ANCHORAGE, Alaska, Apr 28 (IPS) - While industrialised countries like
Canada continue to emit ever-higher levels of greenhouse-effect gases,
indigenous peoples around the world are working to survive and adapt to
an increasingly dangerous climate.
millennia, indigenous peoples have developed a large arsenal of
practices that are of potential benefit today for coping with climate
change, including some holistic and refreshingly practical ideas.
"Why not give automobiles and planes a day of rest? And then
later on, two days of rest. That would cut down on pollution,"
suggested Carrie Dann, an elder from the Western Shoshone Nation, whose
ancestral lands extend across the western United States.
Dann, winner of the 1993 Right Livelihood Award - known as the
Alternative Nobel Prize - for her efforts to protect ancestral lands,
made her proposal before the 400 delegates gathered in Anchorage,
Alaska, Apr. 20-24 for the Indigenous Peoples' Global Summit on Climate
Dann warned that Mother Nature is getting warmer and the
"fever" needed to be cured. "We see many range (grassland) fires in my
territory, it is getting so hot," she said.
To prevent similar uncontrolled wildfires that have burned up
large portions of Australia and killed hundreds of people in recent
years, the Aborigines of Western Arnhem Land, in the Northern
Territory, are using traditional fire practices to reduce such
Preventing these fires also reduces greenhouse gas emissions and, for
the first time in the world, these Aborigines have sold 17 million
dollars' worth of carbon credits to industry, generating significant
new income for the local community, according to a report presented in
Australia's Aborigines have traditionally used controlled
burning following the rainy season to create barriers to stop the
intense wildfires later during the dry season.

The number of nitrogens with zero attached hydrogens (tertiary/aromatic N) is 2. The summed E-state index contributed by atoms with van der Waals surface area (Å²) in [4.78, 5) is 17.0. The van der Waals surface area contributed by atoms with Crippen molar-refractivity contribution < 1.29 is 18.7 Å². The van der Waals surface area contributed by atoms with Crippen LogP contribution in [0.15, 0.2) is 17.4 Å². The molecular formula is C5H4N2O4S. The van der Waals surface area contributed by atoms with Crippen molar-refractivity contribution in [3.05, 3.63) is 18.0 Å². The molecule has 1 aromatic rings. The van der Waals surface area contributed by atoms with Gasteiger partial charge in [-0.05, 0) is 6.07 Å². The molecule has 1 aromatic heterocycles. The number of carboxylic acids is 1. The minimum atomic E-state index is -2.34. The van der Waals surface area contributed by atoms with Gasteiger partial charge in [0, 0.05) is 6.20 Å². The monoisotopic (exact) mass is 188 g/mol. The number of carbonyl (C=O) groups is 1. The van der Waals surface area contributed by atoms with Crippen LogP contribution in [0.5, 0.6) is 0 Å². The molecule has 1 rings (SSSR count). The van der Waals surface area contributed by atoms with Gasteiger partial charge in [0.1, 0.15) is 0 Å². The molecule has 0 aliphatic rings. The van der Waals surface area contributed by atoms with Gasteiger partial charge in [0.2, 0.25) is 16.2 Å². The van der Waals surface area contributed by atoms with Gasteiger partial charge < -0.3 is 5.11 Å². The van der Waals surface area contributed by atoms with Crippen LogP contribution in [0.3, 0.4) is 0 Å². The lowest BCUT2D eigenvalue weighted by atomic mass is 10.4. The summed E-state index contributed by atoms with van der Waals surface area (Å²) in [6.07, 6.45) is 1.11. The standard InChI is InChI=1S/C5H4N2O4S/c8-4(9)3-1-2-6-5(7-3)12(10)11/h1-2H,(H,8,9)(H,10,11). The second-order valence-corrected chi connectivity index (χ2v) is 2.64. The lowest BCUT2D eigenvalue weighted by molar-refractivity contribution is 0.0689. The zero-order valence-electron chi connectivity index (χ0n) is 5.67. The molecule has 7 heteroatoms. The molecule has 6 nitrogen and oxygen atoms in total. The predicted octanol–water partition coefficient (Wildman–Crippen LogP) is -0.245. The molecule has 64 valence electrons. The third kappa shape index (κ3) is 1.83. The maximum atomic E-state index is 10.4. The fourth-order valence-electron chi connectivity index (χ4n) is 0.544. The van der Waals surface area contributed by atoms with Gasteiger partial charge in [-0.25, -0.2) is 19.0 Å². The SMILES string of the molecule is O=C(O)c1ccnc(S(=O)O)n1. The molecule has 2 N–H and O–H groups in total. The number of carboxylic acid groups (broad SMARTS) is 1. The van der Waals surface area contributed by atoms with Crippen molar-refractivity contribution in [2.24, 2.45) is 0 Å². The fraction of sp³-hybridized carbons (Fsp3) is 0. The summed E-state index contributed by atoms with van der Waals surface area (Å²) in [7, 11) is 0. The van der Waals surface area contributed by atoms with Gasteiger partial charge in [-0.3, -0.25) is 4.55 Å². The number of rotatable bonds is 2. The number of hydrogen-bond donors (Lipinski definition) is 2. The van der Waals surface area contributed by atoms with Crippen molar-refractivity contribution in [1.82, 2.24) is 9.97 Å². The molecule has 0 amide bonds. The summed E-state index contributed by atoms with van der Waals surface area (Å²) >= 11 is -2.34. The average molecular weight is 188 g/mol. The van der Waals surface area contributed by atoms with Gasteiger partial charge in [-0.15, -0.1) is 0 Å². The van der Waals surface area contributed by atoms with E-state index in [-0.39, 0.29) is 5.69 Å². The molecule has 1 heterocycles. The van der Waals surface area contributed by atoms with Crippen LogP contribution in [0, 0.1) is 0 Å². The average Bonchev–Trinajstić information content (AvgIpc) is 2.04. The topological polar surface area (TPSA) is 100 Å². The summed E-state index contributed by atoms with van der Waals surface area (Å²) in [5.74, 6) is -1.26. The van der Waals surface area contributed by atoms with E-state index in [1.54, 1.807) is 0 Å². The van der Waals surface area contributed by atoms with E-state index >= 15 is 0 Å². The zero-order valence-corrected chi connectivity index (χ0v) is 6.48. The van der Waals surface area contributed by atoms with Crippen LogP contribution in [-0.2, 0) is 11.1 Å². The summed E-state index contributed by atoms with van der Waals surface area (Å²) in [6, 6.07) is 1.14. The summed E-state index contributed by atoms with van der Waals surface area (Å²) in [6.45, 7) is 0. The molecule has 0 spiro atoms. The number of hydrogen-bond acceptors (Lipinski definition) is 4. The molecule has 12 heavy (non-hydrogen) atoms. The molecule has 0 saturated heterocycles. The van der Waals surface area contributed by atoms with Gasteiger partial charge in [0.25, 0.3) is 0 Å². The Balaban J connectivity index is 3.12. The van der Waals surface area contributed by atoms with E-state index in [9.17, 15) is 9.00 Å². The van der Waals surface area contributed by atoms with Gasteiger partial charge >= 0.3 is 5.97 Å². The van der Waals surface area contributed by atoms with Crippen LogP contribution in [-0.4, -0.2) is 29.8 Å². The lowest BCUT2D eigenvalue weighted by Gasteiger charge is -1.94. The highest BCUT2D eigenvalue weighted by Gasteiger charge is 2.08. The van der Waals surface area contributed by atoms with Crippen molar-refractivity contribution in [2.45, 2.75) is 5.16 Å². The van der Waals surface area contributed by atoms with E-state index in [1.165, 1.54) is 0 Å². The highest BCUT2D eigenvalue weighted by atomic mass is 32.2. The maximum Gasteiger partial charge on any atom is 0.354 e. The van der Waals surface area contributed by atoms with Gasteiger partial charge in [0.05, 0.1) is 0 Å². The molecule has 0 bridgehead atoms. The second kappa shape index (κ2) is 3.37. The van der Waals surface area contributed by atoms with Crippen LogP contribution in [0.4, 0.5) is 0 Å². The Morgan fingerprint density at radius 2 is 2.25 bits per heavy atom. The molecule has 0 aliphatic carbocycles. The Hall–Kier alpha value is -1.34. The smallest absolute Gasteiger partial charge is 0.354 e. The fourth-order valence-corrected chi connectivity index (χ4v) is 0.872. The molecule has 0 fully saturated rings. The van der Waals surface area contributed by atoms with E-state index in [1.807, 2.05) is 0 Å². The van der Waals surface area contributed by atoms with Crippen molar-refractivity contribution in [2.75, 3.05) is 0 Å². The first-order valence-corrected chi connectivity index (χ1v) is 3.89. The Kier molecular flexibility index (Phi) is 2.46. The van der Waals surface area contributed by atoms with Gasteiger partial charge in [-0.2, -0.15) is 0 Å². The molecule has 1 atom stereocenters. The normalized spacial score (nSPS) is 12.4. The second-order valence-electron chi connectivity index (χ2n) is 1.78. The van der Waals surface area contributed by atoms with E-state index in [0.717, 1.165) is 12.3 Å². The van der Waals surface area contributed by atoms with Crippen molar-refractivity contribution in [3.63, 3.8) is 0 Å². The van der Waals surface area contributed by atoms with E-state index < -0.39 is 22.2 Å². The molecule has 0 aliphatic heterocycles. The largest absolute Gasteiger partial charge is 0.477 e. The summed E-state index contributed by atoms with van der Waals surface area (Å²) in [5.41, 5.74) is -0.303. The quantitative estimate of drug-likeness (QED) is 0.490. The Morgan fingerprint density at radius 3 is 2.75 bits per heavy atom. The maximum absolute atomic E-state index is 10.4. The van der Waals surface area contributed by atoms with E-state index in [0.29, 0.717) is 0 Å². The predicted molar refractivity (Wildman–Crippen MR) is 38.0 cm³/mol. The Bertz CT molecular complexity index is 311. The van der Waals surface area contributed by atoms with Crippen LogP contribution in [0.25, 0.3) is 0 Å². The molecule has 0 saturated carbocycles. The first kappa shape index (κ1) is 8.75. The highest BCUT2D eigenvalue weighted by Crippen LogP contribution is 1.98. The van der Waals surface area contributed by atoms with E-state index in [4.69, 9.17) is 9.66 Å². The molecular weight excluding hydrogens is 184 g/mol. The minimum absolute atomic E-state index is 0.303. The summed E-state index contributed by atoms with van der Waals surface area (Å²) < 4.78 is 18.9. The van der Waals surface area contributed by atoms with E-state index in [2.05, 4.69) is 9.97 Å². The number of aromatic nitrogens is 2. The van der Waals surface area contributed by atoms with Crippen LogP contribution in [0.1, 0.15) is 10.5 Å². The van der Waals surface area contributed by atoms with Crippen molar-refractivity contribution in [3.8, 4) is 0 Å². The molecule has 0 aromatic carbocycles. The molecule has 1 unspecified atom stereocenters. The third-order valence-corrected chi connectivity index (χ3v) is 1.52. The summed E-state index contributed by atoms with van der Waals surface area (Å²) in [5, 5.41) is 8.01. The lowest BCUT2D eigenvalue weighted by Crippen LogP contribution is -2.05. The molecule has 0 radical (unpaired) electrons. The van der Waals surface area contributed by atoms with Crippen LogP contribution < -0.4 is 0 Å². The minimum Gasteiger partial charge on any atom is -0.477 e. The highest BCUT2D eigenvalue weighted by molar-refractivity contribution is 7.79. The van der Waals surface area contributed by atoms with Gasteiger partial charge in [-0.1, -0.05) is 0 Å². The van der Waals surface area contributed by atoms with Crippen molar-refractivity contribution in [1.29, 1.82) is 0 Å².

Wildfires account for a substantial portion of Australia's carbon
emissions and have been very destructive. However, in recent years few
Aborigines live on the land any more so there have been fewer
controlled burns. But now there is a new role to play in the fight
against global warming.
According to Sam Johnston, of the Tokyo-based United Nations
University, a summit co-sponsor, it is in the world's best interest to
take into account indigenous peoples' traditional knowledge.
In Asia, indigenous people are developing diverse crop
varieties and utilising different cropping patterns, Victoria
Tauli-Corpuz, Filipina leader and chair of the United Nations Permanent
Forum on Indigenous Issues, told the delegates.
They are also involved in sustainable agro-forestry and energy production based on small-scale biomass and micro-dam projects.
On the Indonesian island of Bali, indigenous peoples are doing
reef rehabilitation work and protecting mangroves. In the Philippines,
they are mapping ancestral waters and developing an integrated
"Many are doing these things on their own, with no support," said Tauli-Corpuz.
In Honduras, faced with increasing hurricane strikes and
drastic weather changes, the Quezungal people have developed a farming